The heart of Argentina
Buenos Aires is a bustling capital of life, culture and energy.
It testifies to the history of all Argentina, an urban center where the political, economic and cultural events of the country are exacerbated.
Some come for its Tango, others for its swirling nightlife, still others to discover its museums or its architecture.
Whatever your travel desires, Buenos Aires will not leave you indifferent.
See also our activity: Day trip to the city of Colonia.
Where does this hectic atmosphere that reigns in Buenos Aires come from if not from the lifestyle of its inhabitants?
Exuberance, passion and vitality are definitely adjectives that stick with the Porteños.
Descendants of the Spaniards and Italians who colonized the region, they inherited a lilting accent and the art of accompanying any speech with ample arm movements and loud exclamations.
Whether they talk about love, football or the crisis of 2001, passion is omnipresent, in despair as in hope.
Refuse your phone number to a Porteño in a bar and he will exclaim, tearful: “Aaaah, me rompiste el corazón! ".
Shopping is presented in Buenos Aires as a tourist activity in its own right.
The 2001 crisis caused prices to fall and one of the most expensive capitals in the world suddenly became quite affordable.
There are huge malls offering the biggest brands in all areas of the center.
Palermo is full of small designer boutiques that have nothing to envy their Parisian counterparts.
The Porteños dress and take great care of themselves. Elegance and fashion are the rule here!
The gymnasiums are full, the cosmetic shops abound, cosmetic surgery is a national sport and Recoleta is a paradise for psychoanalysts.
Have a drink on the terrace and observe...the result is rather attractive!
Identifying the true Porteña nature is, however, a long-term task.
The many political and economic crises that have shaken Buenos Aires in recent decades have left indelible traces in hearts and minds.
Insecurity is a reality, some families have lost everything several times.
The dictatorship is not ancient history, the generation born in the 70s lived through it.
The pasea perros, the cartoneros and the devastated doors of the banks testify to complex and often painful social situations.
Buenos Aires the radiant has its poor neighborhoods and its battalions of the deprived.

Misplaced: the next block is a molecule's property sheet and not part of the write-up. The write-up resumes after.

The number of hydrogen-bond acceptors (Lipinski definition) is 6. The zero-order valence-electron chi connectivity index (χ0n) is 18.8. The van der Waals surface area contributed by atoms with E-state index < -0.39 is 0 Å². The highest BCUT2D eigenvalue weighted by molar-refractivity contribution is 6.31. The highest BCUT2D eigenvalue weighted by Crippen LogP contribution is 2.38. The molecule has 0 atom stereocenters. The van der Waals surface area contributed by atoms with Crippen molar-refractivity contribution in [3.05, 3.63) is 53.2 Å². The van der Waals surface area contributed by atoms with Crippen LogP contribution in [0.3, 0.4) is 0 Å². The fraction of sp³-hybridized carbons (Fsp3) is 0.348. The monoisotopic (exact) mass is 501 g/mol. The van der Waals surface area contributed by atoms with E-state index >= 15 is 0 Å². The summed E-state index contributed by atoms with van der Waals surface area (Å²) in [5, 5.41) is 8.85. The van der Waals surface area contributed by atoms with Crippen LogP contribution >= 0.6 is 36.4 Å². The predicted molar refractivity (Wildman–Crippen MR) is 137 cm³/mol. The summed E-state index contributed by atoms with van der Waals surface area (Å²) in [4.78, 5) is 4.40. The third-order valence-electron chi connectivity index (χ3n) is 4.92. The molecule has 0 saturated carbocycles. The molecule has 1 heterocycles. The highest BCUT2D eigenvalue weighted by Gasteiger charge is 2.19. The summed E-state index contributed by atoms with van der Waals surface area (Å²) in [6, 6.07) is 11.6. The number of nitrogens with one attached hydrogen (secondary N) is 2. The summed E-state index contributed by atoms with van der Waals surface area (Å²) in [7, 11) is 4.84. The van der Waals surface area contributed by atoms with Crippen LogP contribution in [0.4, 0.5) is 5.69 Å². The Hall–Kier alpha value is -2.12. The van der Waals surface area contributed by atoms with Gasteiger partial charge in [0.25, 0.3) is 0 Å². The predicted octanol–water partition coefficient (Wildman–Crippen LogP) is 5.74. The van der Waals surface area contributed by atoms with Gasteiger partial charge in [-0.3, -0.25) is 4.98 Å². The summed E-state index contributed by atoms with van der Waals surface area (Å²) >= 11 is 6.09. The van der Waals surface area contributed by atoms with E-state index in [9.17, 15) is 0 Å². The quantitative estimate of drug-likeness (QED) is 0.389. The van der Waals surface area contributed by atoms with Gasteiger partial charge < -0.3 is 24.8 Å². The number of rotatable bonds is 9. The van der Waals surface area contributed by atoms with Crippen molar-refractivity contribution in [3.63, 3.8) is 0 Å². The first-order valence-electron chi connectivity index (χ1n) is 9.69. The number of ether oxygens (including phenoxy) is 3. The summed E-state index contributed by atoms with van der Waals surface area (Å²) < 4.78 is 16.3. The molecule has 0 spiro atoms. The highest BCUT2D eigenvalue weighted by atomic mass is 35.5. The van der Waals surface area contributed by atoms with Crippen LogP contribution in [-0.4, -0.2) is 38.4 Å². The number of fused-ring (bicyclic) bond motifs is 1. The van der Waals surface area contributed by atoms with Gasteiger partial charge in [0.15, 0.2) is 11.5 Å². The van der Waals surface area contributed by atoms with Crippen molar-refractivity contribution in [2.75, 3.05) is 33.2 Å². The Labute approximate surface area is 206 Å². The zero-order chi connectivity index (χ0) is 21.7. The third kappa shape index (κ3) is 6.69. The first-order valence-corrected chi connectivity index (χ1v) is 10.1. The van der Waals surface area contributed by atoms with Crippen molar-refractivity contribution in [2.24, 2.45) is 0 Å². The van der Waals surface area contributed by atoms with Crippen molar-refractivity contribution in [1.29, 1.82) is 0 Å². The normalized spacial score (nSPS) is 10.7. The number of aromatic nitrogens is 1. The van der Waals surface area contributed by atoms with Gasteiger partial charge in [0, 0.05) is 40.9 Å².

It is up to you to discover its multiple facets, from the most visible to the most hidden.
One could only come to Buenos Aires to feast on asados and parrilladas, to taste Argentine wines and to share mate with friends.
Argentinians can boast of producing one of the best meats in the world and of knowing how to cook it!
Here we eat the meat without sauce and accompanied by a good national red wine.
Empanadas, dulce de leche and alfajores are all delicious specialties to discover.
Neighborhoods to discover
The discovery of Buenos Aires begins in the Micro Centro.
The Casa Rosada overlooks the Plaza de Mayo (large square in the city center), its walkers and its demonstrators.
Center of political power, it is at the heart of the history of Buenos Aires.
The district is also home to the Ministry of Economy, the central post office, customs and many banks.
The main shopping streets are particularly lively, the Florida pedestrian avenue being a good example.
Nearby stretches the district of Puerto Madero.
This area, until recently dilapidated, is now full of trendy restaurants and cafes.
A little further south you will discover San Telmo and its traditional Sunday antique fair. Cobbled streets, old book shops and tango academies will make you happy.
La Boca, a traditional immigrant district, has been partly rehabilitated to the delight of tourists. Street performances enliven the Caminito and its colorful sheet metal houses.
Let's take a colectivo and leave for the north of the city. Recoleta is a great insight into the upper class lifestyle of Buenos Aires.
Renovated buildings and irreproachable sidewalks where children walk in impeccable uniforms and respectable old ladies and their poodles.
The cemetery and the “Musée des Beaux Arts” are the two highlights of a visit to the district. To the northwest of Recoleta extend the gardens of Palermo, their pasea perros and their running enthusiasts.
Then head down to the cafes of Plaza Dorrego before heading out to explore the shops of Palermo Viejo.
Good visit !
Marion Labatut © Azurever.com